I got a charming email from K.P. Springfield about his book "The Five Habits of Highly Successful Slackers." K.P. wrote approvingly of my suggestion that "Indifference is as important as passion." I made the suggestion on a serious note, as there are times when a bit of emotional detachment can help people cope with stressful situations. K.P.s book and his website take the idea of not caring -- and goofing-off -- much further. And do it in a much funnier way (well, at least the website is funny, I actually haven't read the book). I especially recommend the Slacker Quiz on his website. Consider a sample question:
3. If you are in a situation where either a co-worker or a
manager is trying to blame you for the failure of a project or other
assignment, and you have proof that you are not to blame, do you:
A) Go over that person’s head and prove with the information that you are innocent.
B) Send the accuser an email with a subject line that says “Herpes Test Results” while they are in a large meeting with their computer screen on a projector.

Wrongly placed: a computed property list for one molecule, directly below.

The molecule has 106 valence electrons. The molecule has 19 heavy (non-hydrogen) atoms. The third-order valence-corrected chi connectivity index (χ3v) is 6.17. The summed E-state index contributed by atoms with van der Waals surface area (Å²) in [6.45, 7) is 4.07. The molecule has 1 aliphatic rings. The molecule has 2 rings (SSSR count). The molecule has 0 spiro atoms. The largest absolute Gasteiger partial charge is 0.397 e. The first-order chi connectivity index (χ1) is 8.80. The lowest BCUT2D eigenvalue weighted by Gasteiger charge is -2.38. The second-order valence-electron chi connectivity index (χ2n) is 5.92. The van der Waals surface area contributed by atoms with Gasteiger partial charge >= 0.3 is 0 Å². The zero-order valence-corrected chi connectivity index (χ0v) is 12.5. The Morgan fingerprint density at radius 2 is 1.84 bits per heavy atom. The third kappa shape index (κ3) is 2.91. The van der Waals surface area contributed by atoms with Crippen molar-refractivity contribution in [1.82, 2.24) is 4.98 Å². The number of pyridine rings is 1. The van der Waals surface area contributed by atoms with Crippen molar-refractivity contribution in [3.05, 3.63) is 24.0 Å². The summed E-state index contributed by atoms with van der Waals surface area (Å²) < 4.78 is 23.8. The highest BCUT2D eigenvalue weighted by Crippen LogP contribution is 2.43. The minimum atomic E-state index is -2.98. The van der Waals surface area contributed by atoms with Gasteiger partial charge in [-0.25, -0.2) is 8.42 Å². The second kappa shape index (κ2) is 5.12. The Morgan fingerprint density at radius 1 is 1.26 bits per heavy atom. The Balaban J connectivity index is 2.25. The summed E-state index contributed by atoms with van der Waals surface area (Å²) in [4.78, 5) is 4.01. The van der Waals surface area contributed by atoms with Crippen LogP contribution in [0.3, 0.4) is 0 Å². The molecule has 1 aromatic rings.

C) Sit down with the individual and try to work out the conflict.
D) Take the evidence, throw it up in the air and say “Whatever!”
K.P. tells us that the right answer is "D" because "Successful slackers never stand-up for for what they think is right, because in the corporate world, it doesn't matter who is right."
Alas, this strikes me as too true in too many organizations that I know. There are far too many organizations where speaking-up just gets you in trouble, and has little effect on the organization. This isn't just an opinion, research on whistle blowers and people who "speak-up" documents the dangers -- see Fred Alford's book Whistleblowers: Broken Lives and Organizational Power for an example.
As for the slacker book, I feel obligated to order it, even though KP wrote me that: "I had The 5 Habits printed with the absolute highest quality paper, giving it exceptional burn qualities. So at a minimum, if the book fails to entertain, I can assure you that it won't fail as effective fireplace kindling this holiday season."
Frankly, in a world where too many people take themselves entirely too seriously (I plead guilty), K.P.'s attitude is refreshing. Perhaps my reaction is fueled by the two days that I spent at a creativity conference at Harvard Business School last week. It was a splendid conference (Diego blogged a bit about it), but HBS is a VERY serious place. Everyone always seems too earnest about things there, and I find myself acting that way there as well. K.P.'s book reminded me that I need to lighten-up a bit.